A breast seroma is a collection pocket of serous fluid that can develop after trauma to the breast or following procedures such as breast surgery or radiation therapy. Serous fluid is a transparent, pale yellow fluid that contains protein, but no blood cells or pus. Most often, seromas are reabsorbed by the body over a period of several weeks, but fine needle drainage is sometimes needed to remove the fluid.
Find out about the possible complications after a wide local excision operation for breast cancer. A wide local excision is also sometimes called a lumpectomy. There is a risk of problems or complications after any operation.
The time it takes you to recover from surgery will depend on the type of reconstruction you have. Most women begin to feel better in a couple of weeks and can return to usual activities in a couple of months. Talk to your doctor about what you can expect.
Lymphedema is a problem that may occur after cancer surgery when lymph nodes are removed. Lymphedema can occur months or years after treatment. But steps can be taken to help keep it from starting, and to reduce or relieve symptoms.
A seroma is a collection of fluid that builds up under the surface of your skin. Seromas may develop after a surgical procedure, most often at the site of the surgical incision or where tissue was removed. The swelling and fluid may start collecting several weeks after surgery.
Seromas are very common after a breast cancer surgical procedure. They can also develop following axillary surgery if there has been metastasis and lymph node involvement. Is that serious?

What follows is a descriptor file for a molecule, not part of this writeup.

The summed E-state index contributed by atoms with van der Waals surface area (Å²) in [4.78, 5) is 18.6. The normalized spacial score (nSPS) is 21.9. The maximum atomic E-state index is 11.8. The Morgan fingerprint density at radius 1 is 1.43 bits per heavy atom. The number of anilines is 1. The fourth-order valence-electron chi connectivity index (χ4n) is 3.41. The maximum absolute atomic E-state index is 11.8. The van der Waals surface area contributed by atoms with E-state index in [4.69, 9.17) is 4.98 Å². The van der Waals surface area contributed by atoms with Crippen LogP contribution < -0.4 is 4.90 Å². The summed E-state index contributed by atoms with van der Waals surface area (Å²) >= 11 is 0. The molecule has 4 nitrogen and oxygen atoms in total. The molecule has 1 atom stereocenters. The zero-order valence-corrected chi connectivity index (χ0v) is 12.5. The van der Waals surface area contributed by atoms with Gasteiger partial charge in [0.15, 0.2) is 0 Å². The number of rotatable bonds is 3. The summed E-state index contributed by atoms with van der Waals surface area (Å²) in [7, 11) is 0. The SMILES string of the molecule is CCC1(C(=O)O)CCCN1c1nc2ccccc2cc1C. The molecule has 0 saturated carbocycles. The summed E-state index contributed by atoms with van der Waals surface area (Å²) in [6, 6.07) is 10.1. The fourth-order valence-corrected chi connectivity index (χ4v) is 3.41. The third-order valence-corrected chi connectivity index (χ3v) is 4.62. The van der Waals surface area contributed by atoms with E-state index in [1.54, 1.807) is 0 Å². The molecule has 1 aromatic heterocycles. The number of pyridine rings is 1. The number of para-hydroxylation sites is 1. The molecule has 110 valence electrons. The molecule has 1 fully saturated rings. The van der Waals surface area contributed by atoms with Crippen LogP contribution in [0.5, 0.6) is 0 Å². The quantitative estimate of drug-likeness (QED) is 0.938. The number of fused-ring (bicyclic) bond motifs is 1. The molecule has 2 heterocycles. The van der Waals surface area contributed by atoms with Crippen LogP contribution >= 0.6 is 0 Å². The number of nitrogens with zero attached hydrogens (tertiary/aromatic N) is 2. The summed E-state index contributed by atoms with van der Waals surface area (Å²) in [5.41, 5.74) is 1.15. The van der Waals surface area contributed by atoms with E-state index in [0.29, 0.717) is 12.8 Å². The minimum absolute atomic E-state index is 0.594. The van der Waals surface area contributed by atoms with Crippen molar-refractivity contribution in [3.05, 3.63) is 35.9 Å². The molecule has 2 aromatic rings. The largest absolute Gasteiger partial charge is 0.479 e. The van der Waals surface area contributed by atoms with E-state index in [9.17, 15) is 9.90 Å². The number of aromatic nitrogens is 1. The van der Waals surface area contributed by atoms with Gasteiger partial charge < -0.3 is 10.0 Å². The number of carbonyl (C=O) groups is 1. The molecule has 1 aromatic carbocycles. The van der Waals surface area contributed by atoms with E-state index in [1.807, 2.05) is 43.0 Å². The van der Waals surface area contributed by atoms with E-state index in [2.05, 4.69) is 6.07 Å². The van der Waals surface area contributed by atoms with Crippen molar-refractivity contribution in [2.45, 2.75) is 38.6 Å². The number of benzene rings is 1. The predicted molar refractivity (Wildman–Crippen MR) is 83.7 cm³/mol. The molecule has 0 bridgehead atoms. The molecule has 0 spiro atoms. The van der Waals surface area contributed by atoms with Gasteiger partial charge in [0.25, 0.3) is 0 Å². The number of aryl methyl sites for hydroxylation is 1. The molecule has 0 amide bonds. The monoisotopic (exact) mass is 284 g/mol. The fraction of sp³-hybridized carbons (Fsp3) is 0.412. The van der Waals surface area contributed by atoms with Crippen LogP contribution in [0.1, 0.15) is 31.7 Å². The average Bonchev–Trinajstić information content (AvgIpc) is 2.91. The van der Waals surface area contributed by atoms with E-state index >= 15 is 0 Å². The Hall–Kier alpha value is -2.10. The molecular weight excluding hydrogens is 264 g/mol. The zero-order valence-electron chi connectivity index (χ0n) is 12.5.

If you're struggling to find what you need, call our Support line on 7 days a week, 8am-8pm. Your breast care nurse will give you advice and support for recovery after your operation. After your operation, you will be encouraged to start moving around as soon as you can. Your wound will have a dressing on it and you may have a plastic drainage tube attached to a bottle that fluid from the wound drains into drain.
A seroma is a pocket of clear serous fluid that sometimes develops in the body after surgery. This fluid is composed of blood plasma that has seeped out of ruptured small blood vessels and inflammatory fluid produced by the injured and dying cells. Seromas are different from hematomaswhich contain red blood cellsand different from abscesseswhich contain pus and result from an infection.